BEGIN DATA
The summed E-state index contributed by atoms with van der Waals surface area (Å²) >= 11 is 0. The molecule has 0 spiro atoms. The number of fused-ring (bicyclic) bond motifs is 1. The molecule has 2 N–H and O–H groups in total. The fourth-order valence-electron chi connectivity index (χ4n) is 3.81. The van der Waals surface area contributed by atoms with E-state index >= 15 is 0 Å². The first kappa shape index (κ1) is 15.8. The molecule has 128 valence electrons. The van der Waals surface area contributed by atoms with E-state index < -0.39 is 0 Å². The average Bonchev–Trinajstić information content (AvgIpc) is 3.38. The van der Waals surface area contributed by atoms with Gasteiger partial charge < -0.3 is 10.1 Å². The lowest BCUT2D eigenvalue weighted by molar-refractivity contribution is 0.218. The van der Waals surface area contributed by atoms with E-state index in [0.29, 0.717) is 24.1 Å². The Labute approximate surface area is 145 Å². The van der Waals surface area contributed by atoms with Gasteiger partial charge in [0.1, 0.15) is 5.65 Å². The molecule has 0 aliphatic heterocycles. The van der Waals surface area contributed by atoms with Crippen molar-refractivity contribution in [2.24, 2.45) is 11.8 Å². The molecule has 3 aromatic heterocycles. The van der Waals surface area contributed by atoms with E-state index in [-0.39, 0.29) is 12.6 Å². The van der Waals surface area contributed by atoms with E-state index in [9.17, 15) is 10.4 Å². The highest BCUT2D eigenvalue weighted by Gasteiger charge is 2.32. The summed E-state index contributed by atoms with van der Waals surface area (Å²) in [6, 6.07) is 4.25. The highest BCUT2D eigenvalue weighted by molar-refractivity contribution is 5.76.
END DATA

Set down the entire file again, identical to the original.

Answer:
The summed E-state index contributed by atoms with van der Waals surface area (Å²) >= 11 is 0. The molecule has 0 spiro atoms. The number of fused-ring (bicyclic) bond motifs is 1. The molecule has 2 N–H and O–H groups in total. The fourth-order valence-electron chi connectivity index (χ4n) is 3.81. The van der Waals surface area contributed by atoms with E-state index >= 15 is 0 Å². The first kappa shape index (κ1) is 15.8. The molecule has 128 valence electrons. The van der Waals surface area contributed by atoms with E-state index < -0.39 is 0 Å². The average Bonchev–Trinajstić information content (AvgIpc) is 3.38. The van der Waals surface area contributed by atoms with Gasteiger partial charge < -0.3 is 10.1 Å². The lowest BCUT2D eigenvalue weighted by molar-refractivity contribution is 0.218. The van der Waals surface area contributed by atoms with E-state index in [0.29, 0.717) is 24.1 Å². The Labute approximate surface area is 145 Å². The van der Waals surface area contributed by atoms with Gasteiger partial charge in [0.1, 0.15) is 5.65 Å². The molecule has 0 aliphatic heterocycles. The van der Waals surface area contributed by atoms with Crippen molar-refractivity contribution in [2.24, 2.45) is 11.8 Å². The molecule has 3 aromatic heterocycles. The van der Waals surface area contributed by atoms with E-state index in [-0.39, 0.29) is 12.6 Å². The van der Waals surface area contributed by atoms with E-state index in [9.17, 15) is 10.4 Å². The highest BCUT2D eigenvalue weighted by Gasteiger charge is 2.32. The summed E-state index contributed by atoms with van der Waals surface area (Å²) in [6, 6.07) is 4.25. The highest BCUT2D eigenvalue weighted by molar-refractivity contribution is 5.76.